Mary, the Mother of All Christians

Earlier this year, the Vatican announced that the Monday after Pentecost Sunday shall henceforth be celebrated as a new feast day: the Memorial of the “Blessed Virgin Mary, Mother of the Church.” Its worldwide inaugural celebration will be on May 21st this year. The Holy Catholic Church has defined four dogmas about Mary: that she is ever-virginal and the Mother of God, that she was immaculately conceived and assumed body and soul into Heaven. What Pope Francis has decreed is not on the level of defining a fifth Marian dogma, but he is highlighting a precious truth about Our Lady for us to treasure and valuable for us to share with our Protestant brothers and sisters.

Mary is both poetically and actively the Mother of the Church. St. Augustine says of her, “She is clearly the Mother of His members; that is, of ourselves, because she cooperated by her charity, so that faithful Christians, members of the Head, might be born in the Church.” And as Blessed Pope Paul VI professes in his Credo of the People of God: “we believe that the Blessed Mother of God, the New Eve, Mother of the Church, continues in Heaven her maternal role with regard to Christ’s members, cooperating with the birth and growth of divine life in the souls of the redeemed.” How many Christians are unaware that they have a spiritual Mother who loves them?

That Mary is the Mother of all Christians is evident from Scripture. At the Cross, “when Jesus saw his mother and the disciple there whom he loved, he said to his mother, ‘Woman, behold, your son.’ Then he said to the disciple, ‘Behold, your mother.’ And from that hour the disciple took her into his home.” This scene was not included in John’s Gospel to satisfy some idle curiosity about Mary’s living arrangements in her later years. Understanding this scene according to its spiritual significance, every Christian is ‘the disciple who Jesus loved.’ Every Christian is entrusted to Mary as her child and she is given to each one of them as their mother.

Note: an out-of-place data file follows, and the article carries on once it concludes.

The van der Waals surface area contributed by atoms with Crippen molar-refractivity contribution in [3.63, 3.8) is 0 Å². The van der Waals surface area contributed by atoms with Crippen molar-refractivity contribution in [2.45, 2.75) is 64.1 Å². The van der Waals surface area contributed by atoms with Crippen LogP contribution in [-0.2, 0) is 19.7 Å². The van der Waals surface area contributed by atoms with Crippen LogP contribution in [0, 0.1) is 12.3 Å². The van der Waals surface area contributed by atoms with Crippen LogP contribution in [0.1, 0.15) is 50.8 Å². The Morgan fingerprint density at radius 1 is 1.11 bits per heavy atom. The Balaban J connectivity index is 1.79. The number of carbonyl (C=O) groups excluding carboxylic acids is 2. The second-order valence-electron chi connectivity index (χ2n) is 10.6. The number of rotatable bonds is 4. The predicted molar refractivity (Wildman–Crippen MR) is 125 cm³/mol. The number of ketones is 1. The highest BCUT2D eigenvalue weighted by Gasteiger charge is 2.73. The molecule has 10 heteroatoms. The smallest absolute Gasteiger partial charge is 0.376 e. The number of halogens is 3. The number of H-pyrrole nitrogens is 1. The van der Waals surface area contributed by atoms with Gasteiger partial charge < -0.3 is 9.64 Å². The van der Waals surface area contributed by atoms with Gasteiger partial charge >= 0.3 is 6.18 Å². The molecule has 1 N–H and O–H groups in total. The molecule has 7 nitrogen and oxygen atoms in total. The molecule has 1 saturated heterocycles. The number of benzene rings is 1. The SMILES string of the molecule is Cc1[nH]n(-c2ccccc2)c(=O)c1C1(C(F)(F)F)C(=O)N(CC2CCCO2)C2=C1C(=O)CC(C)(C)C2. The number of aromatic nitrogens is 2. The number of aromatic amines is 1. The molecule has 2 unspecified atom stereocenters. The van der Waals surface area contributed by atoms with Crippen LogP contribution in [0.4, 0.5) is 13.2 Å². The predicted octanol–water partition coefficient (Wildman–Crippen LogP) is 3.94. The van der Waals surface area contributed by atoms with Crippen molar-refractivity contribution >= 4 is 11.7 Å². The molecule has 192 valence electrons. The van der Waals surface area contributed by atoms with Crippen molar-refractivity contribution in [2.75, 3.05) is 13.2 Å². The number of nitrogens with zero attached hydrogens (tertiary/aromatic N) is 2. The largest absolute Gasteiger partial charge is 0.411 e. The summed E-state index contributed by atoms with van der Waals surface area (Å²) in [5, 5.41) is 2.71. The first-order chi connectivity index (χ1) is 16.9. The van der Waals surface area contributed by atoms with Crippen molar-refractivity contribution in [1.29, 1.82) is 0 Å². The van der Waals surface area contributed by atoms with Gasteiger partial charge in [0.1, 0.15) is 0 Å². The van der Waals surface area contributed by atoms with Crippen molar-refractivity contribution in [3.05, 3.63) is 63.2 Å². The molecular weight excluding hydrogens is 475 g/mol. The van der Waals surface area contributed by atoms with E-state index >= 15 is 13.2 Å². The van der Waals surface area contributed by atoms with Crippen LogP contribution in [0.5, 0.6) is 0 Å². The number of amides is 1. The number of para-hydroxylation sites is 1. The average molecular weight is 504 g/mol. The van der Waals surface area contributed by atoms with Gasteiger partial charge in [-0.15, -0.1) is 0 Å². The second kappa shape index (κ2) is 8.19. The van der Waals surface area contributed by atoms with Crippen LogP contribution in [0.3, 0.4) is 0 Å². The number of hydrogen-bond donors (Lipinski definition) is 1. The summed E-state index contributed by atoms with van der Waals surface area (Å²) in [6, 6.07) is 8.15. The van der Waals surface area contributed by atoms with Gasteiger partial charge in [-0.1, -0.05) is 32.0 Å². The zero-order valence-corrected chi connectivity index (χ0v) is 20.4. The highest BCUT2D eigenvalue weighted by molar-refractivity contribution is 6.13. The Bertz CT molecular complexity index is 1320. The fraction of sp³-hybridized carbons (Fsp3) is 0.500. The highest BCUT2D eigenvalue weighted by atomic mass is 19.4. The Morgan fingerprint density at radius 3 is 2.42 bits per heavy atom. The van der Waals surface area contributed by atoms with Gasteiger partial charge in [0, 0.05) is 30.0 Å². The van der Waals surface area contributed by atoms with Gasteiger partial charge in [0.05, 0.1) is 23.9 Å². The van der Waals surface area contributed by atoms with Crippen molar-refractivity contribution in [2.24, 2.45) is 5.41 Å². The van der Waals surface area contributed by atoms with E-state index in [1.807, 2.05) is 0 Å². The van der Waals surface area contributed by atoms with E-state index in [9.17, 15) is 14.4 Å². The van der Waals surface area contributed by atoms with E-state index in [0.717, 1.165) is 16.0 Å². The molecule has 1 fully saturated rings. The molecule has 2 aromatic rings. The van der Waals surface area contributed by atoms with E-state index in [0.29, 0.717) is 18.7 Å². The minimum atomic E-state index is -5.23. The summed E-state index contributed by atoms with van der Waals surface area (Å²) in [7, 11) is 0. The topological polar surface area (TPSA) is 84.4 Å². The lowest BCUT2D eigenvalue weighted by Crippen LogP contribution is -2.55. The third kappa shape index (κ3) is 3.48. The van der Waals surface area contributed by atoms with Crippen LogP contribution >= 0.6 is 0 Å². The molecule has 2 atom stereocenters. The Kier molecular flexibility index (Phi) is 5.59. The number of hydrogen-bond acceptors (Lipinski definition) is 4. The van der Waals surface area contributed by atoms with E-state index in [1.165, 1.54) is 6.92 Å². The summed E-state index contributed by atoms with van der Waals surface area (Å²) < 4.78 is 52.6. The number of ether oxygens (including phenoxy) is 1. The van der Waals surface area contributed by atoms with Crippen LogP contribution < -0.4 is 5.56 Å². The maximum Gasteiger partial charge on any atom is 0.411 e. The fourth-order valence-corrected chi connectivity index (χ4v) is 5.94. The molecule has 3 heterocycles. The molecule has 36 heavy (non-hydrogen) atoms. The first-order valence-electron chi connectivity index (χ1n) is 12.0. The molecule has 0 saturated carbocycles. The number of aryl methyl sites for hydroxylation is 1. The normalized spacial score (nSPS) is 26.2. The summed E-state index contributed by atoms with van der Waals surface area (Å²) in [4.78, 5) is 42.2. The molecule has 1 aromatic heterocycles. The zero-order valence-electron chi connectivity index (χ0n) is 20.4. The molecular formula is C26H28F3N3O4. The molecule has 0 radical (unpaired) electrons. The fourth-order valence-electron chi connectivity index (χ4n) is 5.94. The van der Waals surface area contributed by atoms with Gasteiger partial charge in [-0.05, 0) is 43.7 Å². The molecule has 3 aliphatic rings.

Further proof of this is found in the Book of Revelation. There we see a huge dragon (explicitly called “the Devil and Satan”) attempt to destroy “a male child, destined to rule all the nations with an iron rod,” along with his mother who wears “a crown of twelve stars.” This is Jesus the Messianic King and his Queen Mother, Mary. Note what happens after the “ancient serpent” fails to conquer this man and woman: “Then the dragon became angry with the woman and went off to wage war against the rest of her offspring, those who keep God’s commandments and bear witness to Jesus.” Who are Mary’s children? They are Christians — “those who keep God’s commandments and bear witness to Jesus.”

Christ’s Church is meant to be gathered around Mother Mary. Before his Ascension, Jesus told the first Christians to “stay in the city until you are clothed with power from on high.” And so, “when the time for Pentecost was fulfilled, they were all in one place together” beside Mary his Mother and the reconstituted Twelve Apostles in the room where the First Eucharist was celebrated. It was through Mary that the Holy Spirit had first begun to bring mankind into communion with Jesus Christ. So likewise (the Catechism of the Catholic Church observes) “she was present with the Twelve, who with one accord devoted themselves to prayer, at the dawn of the end time which the Spirit was to inaugurate on the morning of Pentecost with the manifestation of the Church.”

This is why the Monday after Pentecost is a very fitting day for us to celebrate Mary as Mother of the Church and why all Christians should come together as her spiritual children. Let Catholics be rejoice and Christians be reunited as one!

Mary, Mother of all Christians, pray for us!

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